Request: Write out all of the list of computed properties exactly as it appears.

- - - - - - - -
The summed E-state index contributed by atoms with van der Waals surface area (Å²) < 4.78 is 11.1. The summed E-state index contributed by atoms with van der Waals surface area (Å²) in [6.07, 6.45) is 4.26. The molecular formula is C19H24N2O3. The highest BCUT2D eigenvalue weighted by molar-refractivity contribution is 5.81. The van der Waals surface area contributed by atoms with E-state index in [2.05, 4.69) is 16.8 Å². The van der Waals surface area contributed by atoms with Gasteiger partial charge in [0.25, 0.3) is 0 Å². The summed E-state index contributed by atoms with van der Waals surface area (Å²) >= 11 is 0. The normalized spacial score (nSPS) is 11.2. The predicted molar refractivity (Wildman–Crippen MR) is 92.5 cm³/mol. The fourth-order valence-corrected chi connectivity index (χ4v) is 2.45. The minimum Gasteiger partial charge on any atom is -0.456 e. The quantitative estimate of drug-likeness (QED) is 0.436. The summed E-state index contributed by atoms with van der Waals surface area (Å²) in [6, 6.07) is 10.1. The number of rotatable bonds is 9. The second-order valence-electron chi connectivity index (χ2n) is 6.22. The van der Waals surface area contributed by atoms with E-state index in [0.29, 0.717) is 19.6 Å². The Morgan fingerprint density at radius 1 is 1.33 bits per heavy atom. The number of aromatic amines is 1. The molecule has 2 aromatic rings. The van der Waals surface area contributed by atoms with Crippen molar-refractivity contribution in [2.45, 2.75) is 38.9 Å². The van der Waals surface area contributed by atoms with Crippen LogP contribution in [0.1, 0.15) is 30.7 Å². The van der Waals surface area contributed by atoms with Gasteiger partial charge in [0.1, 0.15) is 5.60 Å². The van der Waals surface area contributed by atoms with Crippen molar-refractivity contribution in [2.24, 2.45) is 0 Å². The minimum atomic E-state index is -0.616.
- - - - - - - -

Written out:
The summed E-state index contributed by atoms with van der Waals surface area (Å²) < 4.78 is 11.1. The summed E-state index contributed by atoms with van der Waals surface area (Å²) in [6.07, 6.45) is 4.26. The molecular formula is C19H24N2O3. The highest BCUT2D eigenvalue weighted by molar-refractivity contribution is 5.81. The van der Waals surface area contributed by atoms with E-state index in [2.05, 4.69) is 16.8 Å². The van der Waals surface area contributed by atoms with Gasteiger partial charge in [0.25, 0.3) is 0 Å². The summed E-state index contributed by atoms with van der Waals surface area (Å²) >= 11 is 0. The normalized spacial score (nSPS) is 11.2. The predicted molar refractivity (Wildman–Crippen MR) is 92.5 cm³/mol. The fourth-order valence-corrected chi connectivity index (χ4v) is 2.45. The minimum Gasteiger partial charge on any atom is -0.456 e. The quantitative estimate of drug-likeness (QED) is 0.436. The summed E-state index contributed by atoms with van der Waals surface area (Å²) in [6, 6.07) is 10.1. The number of rotatable bonds is 9. The second-order valence-electron chi connectivity index (χ2n) is 6.22. The van der Waals surface area contributed by atoms with E-state index in [0.29, 0.717) is 19.6 Å². The Morgan fingerprint density at radius 1 is 1.33 bits per heavy atom. The number of aromatic amines is 1. The molecule has 2 aromatic rings. The van der Waals surface area contributed by atoms with Crippen molar-refractivity contribution in [2.45, 2.75) is 38.9 Å². The van der Waals surface area contributed by atoms with Crippen LogP contribution in [0.1, 0.15) is 30.7 Å². The van der Waals surface area contributed by atoms with Gasteiger partial charge in [0.1, 0.15) is 5.60 Å². The van der Waals surface area contributed by atoms with Crippen molar-refractivity contribution in [2.24, 2.45) is 0 Å². The minimum atomic E-state index is -0.616.